Q&A: Denver Health CEO speaks to Denver7 Investigates

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Following more than a year of reports exposing what some current and former paramedics described as a “culture problem,” Denver Health CEO Robin Wittenstein agreed to an interview with Denver7 Investigates.

Wittenstein had previously declined multiple interview requests dating back to August 2021.

Denver7 Investigates published more than a dozen reports in the past year-plus, exposing how paramedics were pressured to bypass closer Level One trauma centers to bring critical patients back to Denver Health Medical Center.

Later reports also showed frustration among firefighters who said they were waiting on scene for Denver Health paramedics and could not provide necessary care to patients. A database obtained by Denver7 Investigates also showed that firefighters had, at times, waited in excess of 40 minutes on scene for Denver Health paramedics to arrive.

The interview with Wittenstein took place days after an interview with Denver Mayor Michael Hancock, who said that what was exposed was not acceptable.

Wittenstein is set to retire as CEO of Denver Health on Sept. 1. She will be replaced by former Colorado Lt. Gov. Donna Lynne.

The interview has been edited for length.

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What’s the message you want to send in this interview?

The message is really pretty simple. Denver Health has been providing EMS services to the City of Denver for forever and certainly has served the city to deliver high quality EMS services in partnership with the city of Denver. And we’re incredibly proud of the work that our paramedics have done.

Have you watched our reporting over the past year plus?

I’ve seen some of it.

What’s your takeaway? What resonated most with you?

You know, Denver Health has really focused on not just this, but in everything we do on how we can always look for opportunities for improvement. The partnership with the City of Denver has been a longstanding part of who we are and how we serve the people of Denver.

It’s been nearly a year since we made our first request to sit down with you and address issues in our reporting. Why are you talking now?

As we’ve gone through and the requests come in, we’ve tried to put the people who are most best able to answer those questions. And so over time, we’ve put in front of you clinical and non-clinical folks. At this point, I think it’s an opportunity for me to have a conversation with you and just tell you how proud of the work that we’ve done and the work that we will continue to do.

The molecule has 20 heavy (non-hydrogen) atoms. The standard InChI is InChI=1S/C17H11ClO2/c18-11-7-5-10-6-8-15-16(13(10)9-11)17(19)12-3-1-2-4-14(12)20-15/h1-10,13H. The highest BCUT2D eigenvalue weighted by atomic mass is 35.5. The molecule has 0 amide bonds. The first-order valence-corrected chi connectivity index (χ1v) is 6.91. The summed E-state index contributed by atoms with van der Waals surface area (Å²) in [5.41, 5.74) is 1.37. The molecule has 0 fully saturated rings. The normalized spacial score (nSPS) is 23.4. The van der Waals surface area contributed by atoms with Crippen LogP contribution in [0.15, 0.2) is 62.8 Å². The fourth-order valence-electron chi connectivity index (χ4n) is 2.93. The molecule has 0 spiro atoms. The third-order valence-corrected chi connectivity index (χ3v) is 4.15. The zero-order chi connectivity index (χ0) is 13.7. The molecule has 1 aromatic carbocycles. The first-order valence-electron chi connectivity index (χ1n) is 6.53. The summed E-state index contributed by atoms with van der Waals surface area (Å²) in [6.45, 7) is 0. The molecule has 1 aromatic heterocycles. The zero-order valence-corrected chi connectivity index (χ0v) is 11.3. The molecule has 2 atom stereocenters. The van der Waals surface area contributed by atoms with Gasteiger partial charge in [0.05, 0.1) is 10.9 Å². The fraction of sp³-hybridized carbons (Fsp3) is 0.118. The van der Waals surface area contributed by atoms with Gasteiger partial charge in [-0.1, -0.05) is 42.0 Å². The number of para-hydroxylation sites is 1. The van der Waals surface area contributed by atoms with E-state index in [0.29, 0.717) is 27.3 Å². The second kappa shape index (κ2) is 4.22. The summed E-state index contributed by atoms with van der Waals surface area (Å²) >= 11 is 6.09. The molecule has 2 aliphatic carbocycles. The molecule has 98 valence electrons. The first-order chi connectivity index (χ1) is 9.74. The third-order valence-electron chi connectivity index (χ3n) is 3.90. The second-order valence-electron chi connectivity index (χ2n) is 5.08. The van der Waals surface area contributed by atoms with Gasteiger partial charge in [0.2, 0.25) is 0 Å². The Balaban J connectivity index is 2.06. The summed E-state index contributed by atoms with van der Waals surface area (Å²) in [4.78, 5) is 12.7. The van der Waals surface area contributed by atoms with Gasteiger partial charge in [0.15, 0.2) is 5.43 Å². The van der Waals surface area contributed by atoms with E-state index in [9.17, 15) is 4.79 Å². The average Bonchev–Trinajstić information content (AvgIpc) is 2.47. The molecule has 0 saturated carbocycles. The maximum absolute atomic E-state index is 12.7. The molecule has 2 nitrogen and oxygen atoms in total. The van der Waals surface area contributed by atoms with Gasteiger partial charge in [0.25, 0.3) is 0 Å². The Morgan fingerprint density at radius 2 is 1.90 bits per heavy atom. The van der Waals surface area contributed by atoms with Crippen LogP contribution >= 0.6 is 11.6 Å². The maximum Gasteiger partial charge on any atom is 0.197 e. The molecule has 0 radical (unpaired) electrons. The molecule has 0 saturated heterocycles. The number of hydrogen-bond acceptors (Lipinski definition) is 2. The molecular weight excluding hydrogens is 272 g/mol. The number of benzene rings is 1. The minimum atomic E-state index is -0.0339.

Our reporting has criticized the work of your paramedic division, specifically coming from paramedics, firefighters and data. What do you say to the critical reporting that has happened over the past year plus?

When you look at the performance of the Denver Health Paramedic Division, we have performance goals that we are held accountable to. Those are set using national benchmarks and they’re set through the entire email system. It’s not Denver Health setting goals. In the last 12 of 14 years, Denver Health has met its performance goals. One of the years that we’ve missed, 2019, was due to the growth of the city. … The growth of the city, the number of high-rise buildings, it impacted some of our ability to be able to meet our response times. But after we have a year where we didn’t (hit our mark), we added more apartment training classes, we added more ambulances, we did things to address that. In 2021, we did not hit our performance goal. COVID has been a challenge. It’s been a challenge for everybody, not just the EMS system. Although EMS systems across the country have been hit hard by COVID and staffing challenges.

How would you describe the relationship with Denver Fire? Would you say it’s cordial or confrontational?

I think the relationship in the partnership with the city overall is very good. We work really closely with them on a lot of different areas.

Would you be surprised to hear that the fire department doesn’t see it that way?

I’ve had conversations with the fire department. There are always going to be opportunities for continued conversation. I would not describe our relationship as adversarial.

Over the past year-plus, our reporting has been critical of your paramedic division. Have we reported anything inaccurate?

I believe that the reporting has not accurately reflected the performance of the Denver Health Paramedic Division.

Much of the response to date has been, as your medical director said, “we’ve done nothing wrong.” As you sit there today, can you say that Denver Health has done nothing wrong and that statements of paramedics and firefighters are out of bounds?